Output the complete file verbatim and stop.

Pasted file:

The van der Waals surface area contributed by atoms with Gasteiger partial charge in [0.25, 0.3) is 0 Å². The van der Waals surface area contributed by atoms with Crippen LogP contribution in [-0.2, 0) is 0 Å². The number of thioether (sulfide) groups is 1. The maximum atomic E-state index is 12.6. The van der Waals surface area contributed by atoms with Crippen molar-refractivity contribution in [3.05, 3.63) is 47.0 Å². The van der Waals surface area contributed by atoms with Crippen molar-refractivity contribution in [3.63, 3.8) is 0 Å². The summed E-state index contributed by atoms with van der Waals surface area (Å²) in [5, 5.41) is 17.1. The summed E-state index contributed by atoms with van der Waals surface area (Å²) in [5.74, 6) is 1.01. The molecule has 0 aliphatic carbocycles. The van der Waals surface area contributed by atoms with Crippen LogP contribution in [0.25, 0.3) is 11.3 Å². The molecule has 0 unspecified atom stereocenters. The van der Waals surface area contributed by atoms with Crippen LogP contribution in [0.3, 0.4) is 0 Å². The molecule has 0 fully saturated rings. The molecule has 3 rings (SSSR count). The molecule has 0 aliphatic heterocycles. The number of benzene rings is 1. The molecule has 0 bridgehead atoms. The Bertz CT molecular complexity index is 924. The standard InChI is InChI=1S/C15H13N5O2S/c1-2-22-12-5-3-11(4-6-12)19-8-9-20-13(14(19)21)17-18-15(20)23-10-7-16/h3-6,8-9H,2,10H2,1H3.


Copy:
The van der Waals surface area contributed by atoms with Gasteiger partial charge in [0.25, 0.3) is 0 Å². The van der Waals surface area contributed by atoms with Crippen LogP contribution in [-0.2, 0) is 0 Å². The number of thioether (sulfide) groups is 1. The maximum atomic E-state index is 12.6. The van der Waals surface area contributed by atoms with Crippen molar-refractivity contribution in [3.05, 3.63) is 47.0 Å². The van der Waals surface area contributed by atoms with Crippen molar-refractivity contribution in [3.63, 3.8) is 0 Å². The summed E-state index contributed by atoms with van der Waals surface area (Å²) in [5, 5.41) is 17.1. The summed E-state index contributed by atoms with van der Waals surface area (Å²) in [5.74, 6) is 1.01. The molecule has 0 aliphatic carbocycles. The van der Waals surface area contributed by atoms with Crippen LogP contribution in [0.25, 0.3) is 11.3 Å². The molecule has 0 unspecified atom stereocenters. The van der Waals surface area contributed by atoms with Crippen LogP contribution in [0.3, 0.4) is 0 Å². The molecule has 0 fully saturated rings. The molecule has 3 rings (SSSR count). The molecule has 0 aliphatic heterocycles. The number of benzene rings is 1. The molecule has 0 bridgehead atoms. The Bertz CT molecular complexity index is 924. The standard InChI is InChI=1S/C15H13N5O2S/c1-2-22-12-5-3-11(4-6-12)19-8-9-20-13(14(19)21)17-18-15(20)23-10-7-16/h3-6,8-9H,2,10H2,1H3.